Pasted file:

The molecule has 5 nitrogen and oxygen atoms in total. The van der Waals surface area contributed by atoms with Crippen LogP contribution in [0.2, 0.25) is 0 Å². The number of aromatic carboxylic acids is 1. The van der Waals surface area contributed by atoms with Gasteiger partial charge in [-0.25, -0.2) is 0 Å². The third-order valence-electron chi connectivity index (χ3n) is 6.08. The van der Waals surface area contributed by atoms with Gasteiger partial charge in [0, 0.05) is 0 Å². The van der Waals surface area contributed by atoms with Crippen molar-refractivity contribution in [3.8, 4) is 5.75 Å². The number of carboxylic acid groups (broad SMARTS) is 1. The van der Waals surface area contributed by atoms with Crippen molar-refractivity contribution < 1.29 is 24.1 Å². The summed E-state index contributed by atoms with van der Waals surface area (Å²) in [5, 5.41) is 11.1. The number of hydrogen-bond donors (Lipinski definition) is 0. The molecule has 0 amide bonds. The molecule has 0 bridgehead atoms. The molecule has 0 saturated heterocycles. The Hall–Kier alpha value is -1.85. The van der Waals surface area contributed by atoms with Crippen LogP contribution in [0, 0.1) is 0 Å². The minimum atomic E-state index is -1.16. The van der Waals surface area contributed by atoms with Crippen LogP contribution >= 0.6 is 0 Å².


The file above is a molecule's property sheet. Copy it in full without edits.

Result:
The molecule has 5 nitrogen and oxygen atoms in total. The van der Waals surface area contributed by atoms with Crippen LogP contribution in [0.2, 0.25) is 0 Å². The number of aromatic carboxylic acids is 1. The van der Waals surface area contributed by atoms with Gasteiger partial charge in [-0.25, -0.2) is 0 Å². The third-order valence-electron chi connectivity index (χ3n) is 6.08. The van der Waals surface area contributed by atoms with Gasteiger partial charge in [0, 0.05) is 0 Å². The van der Waals surface area contributed by atoms with Crippen molar-refractivity contribution in [3.8, 4) is 5.75 Å². The number of carboxylic acid groups (broad SMARTS) is 1. The van der Waals surface area contributed by atoms with Crippen molar-refractivity contribution < 1.29 is 24.1 Å². The summed E-state index contributed by atoms with van der Waals surface area (Å²) in [5, 5.41) is 11.1. The number of hydrogen-bond donors (Lipinski definition) is 0. The molecule has 0 amide bonds. The molecule has 0 bridgehead atoms. The molecule has 0 saturated heterocycles. The Hall–Kier alpha value is -1.85. The van der Waals surface area contributed by atoms with Crippen LogP contribution in [0, 0.1) is 0 Å². The minimum atomic E-state index is -1.16. The van der Waals surface area contributed by atoms with Crippen LogP contribution >= 0.6 is 0 Å².